This is a guest post from reader Axio
Peter’s post on the future of driverless light-metro got me thinking about whether there are alternative alignments where an automatic metro could be used, and I felt that it would be a cost-effective solution to mayor’s vision of rail to the Airport and the North Shore.
Many proposals presented in this blog focus on connecting a North Shore line with the City Rail link by crossing at right angles at Aotea station and tunneling under the university to come out somewhere on the Eastern line. This minimizes the additional infrastructure needed on the city side of the link. However tunnels are very expensive and if an elevated metro is used then we might find that we can achieve much more substantial system for a similar cost.
This alternative considers a line from Takapuna through to the Airport. This would be a driverless metro elevated along its entire length, except possibly the harbour crossing. The proposed alignment is illustrated below.
The benefits of this alignment are many:
Obviously this provides rapid-transit to the North Shore, Mangere, and the Airport, meeting the strategic goal. It brings Takapuna onto the Rapid Transit Network (RTN), which is useful as it has been identified as a commercial centre in the Auckland Plan. This also makes the CBD much more accessible from western South Auckland.
- Leverages the most effective part of the Northern Busway by providing a high frequency connection at Akoranga. If most buses terminated at Akoranga then the lowest capacity and slowest section of the busway (the harbour bridge and CBD) would not be required for the bulk of trips.
- Replaces overcrowded bus routes on Dominion Road, and in doing so takes the pressure off Symonds Street. It also allows Dominion Road to retain its on street parking which was a sore point during the submissions into Light Rail on the corridor.
- Connects into the existing rail network at Onehunga and Mt Eden (depending on where stations are placed following construction of the City Rail Link).
- Provides another access point to Eden Park along Bellwood Avenue.
And overall it brings together parts of Auckland that are presently quite separate as far as transit is concerned.
For automatic metro the line requires its own right of way which would be achieved largely using elevated rail. As most of the line is above road corridors, this would require a viaduct composed of single columns about 4.5m high with the rail deck around another metre higher. Stations would be spaced every kilometer or so. As mentioned earlier the harbor crossing may be tunneled, and the section along SH20 could be at ground level in places.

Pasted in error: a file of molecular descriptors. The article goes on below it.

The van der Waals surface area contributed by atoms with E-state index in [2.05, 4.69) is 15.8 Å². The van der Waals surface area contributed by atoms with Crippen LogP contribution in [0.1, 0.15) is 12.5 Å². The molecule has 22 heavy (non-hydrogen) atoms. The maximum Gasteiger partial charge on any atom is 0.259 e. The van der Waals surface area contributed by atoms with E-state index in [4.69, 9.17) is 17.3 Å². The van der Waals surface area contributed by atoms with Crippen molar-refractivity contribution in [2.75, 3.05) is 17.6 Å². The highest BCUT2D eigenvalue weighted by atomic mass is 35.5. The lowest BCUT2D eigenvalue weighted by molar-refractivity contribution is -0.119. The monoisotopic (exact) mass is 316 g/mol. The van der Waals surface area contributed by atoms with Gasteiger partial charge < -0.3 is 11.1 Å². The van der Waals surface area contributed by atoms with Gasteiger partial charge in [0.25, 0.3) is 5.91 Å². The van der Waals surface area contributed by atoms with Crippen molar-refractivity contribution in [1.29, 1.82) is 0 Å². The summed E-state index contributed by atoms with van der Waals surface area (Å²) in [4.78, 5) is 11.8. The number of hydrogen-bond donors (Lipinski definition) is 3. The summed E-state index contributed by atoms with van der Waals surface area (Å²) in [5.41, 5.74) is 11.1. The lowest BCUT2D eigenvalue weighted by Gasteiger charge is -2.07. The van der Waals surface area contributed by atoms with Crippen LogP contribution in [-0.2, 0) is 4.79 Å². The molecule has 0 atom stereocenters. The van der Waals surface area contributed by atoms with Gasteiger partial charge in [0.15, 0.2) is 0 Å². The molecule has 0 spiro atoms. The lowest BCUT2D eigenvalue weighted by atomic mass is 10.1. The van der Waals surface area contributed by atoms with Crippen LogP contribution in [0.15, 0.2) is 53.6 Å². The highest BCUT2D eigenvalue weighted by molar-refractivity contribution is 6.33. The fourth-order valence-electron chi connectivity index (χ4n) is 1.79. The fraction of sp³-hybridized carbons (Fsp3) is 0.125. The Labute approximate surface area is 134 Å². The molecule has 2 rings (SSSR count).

There are some challenges inherent in the alignment and terrain. The section east from Hillsborough Road to sea level will be quite steep and probably require a viaduct that extends well east of where SH20 flattens out in order to reduce the gradient. Similarly the section through the CBD will be quite steep, although with a station in the middle the slow speeds due to gradient will be less painful to passengers. Getting through the CMJ can be done using the old Nelson Street off ramp from the Southern Motorway followed by a viaduct over the CMJ once clear of K-Road. The corner at Wellesley and Hobson is quite tight, although the radius exceeds the 35m mentioned as the limit for this type of metro as shown.
This brings us to the big question: what will it cost? In this case I will just look at the section from Wynyard to Onehunga as costings for heavy rail north and sound of there can be found in other documents and provide a reasonable indicator of cost (particularly to the north where the cost is largely due to the tunnel).
The Vancouver Skytrain provides the most useful estimates as it is the system on which this is based. South Fraser Blog quotes On Track: The SkyTrain Story which indicates the cost for the elevated only section is around $47million per kilometer in 2012 Canadian dollars. At the present exchange rate this comes out to about $60million per kilometer so the line from Wynyard to Onehunga, at around 14km, would have a baseline at $840 million. Building above a road corridor would likely increase the cost, and we also have to deal with the special viaducts at the CMJ and Onehunga. Finally that estimate does not include the cost of the trains.
Compared to the Waterview Connection and the City Rail link this project, at a little over a billion dollars, is relatively inexpensive given the area it provides service to, although obviously much of the benefit would come from the un-costed sections from Wynyard to Takapuna, and Onehunga to the Airport. It does also have the ability to be built in sections with each section providing significant benefits on its own. For instance Wynyard through to Bellwood Avenue would provide a different place for Dominion Road buses to terminate, and still connect the Isthmus and West to Midtown and Wynyard.
The cost not-with-standing, an elevated metro has a significant downside, visual pollution. A 5.5 metre viaduct will stand-out in all but the CBD, and as Dominion Road has something of an iconic status this visual pollution may be unacceptable. There are alternative corridors through the isthmus such as Sandringham Road which would have the benefit of being closer to St Lukes, a major attractor, but increase the overall cost and the journey time from the North Shore to the Airport.
Finally, while this line is intended to complement the City Rail link, it does have potential to stand on its own, providing rapid transit access to Midtown from the central slice of the city (from the Airport to Albany) and the West, assuming a transfer at Mt Eden. However it would not be connected to the East of the city, and so its benefits would be reduced without the City Rail link.